Are you basically just referring to answers which are nothing more than a code snippet or a simple command? Or even just a single link to another site/article/etc. with no explanation or context?
Indeed, these are bad answers. They may solve the problem for the OP. They may help people in general. And for these things, they are appreciated. But they should be improved.
You have a few options, which are not mutually exclusive:
- Down-vote. If you think it's a bad answer, down-voting is the immediate way to address it. That's why the voting system exists. If the user who posted the answer is getting down-votes, he might realize that it's time to come back and fix it. Indeed, this happened to me recently, and the system worked. I got lazy in an answer, it was down-voted (with a helpful comment explaining why), I fixed it (and left a comment to indicate that), and the down-vote was removed.
- Leave a comment. This happens a lot on Stack Overflow. A user will post a lazy answer and someone will leave a comment saying something like, "Maybe you can explain a little bit about what this means or why it works?" Sometimes the answer gets fixed, sometimes it doesn't.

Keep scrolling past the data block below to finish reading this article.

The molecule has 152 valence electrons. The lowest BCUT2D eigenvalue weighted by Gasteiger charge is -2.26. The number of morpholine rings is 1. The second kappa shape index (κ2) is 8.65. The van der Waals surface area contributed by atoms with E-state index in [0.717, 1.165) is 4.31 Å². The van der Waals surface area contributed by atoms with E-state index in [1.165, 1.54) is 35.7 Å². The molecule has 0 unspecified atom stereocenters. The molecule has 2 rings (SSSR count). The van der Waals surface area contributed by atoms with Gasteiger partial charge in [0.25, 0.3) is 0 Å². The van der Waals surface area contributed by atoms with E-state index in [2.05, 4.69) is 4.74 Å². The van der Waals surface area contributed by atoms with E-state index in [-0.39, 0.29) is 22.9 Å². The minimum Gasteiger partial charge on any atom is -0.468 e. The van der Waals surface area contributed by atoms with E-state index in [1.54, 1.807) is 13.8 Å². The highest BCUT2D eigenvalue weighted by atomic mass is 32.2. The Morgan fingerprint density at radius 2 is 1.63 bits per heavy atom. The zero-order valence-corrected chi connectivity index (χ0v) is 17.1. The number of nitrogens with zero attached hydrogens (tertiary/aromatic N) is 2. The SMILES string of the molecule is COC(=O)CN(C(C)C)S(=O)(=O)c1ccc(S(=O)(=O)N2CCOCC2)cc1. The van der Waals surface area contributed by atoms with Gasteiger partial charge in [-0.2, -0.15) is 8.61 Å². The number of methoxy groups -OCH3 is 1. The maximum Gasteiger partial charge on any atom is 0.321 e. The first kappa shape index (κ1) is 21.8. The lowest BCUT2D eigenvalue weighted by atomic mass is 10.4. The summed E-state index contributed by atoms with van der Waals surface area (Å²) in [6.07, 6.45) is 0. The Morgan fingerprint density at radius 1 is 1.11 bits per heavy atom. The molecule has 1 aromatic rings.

- Fix the answer. You can edit the answer yourself. All content posted here belongs to the community, not to the person who originally posted it. If you can improve an answer, please do so. (The community and/or moderators can always reject edits, roll back edits, lock posts, etc.) It often feels a little awkward to edit someone else's answer, but it shouldn't. It's perfectly acceptable behavior.
- Flag for moderator attention. If the content is so bad, if it's unfixable, if you have reason to believe that it simply just doesn't belong here, flag it. You can always use the "other" flag reason and indicate to the moderator team why you think the answer should just be removed. (Note that this doesn't necessarily apply to incorrect answers, since moderators can't be expected to be experts in every subject, but just to bad answers.)
- Answer it yourself. You can always post a "competing" answer. This is especially applicable if, as @RobHruska points out in a comment below, an edit to the existing answer is rejected. Don't "poach" the existing answer, of course. But if you can reasonably post similar content but include more information about that content, then do so. Ideally, over time your better answer should bubble to the top and the worse (albeit potentially correct) answer should sink to the bottom.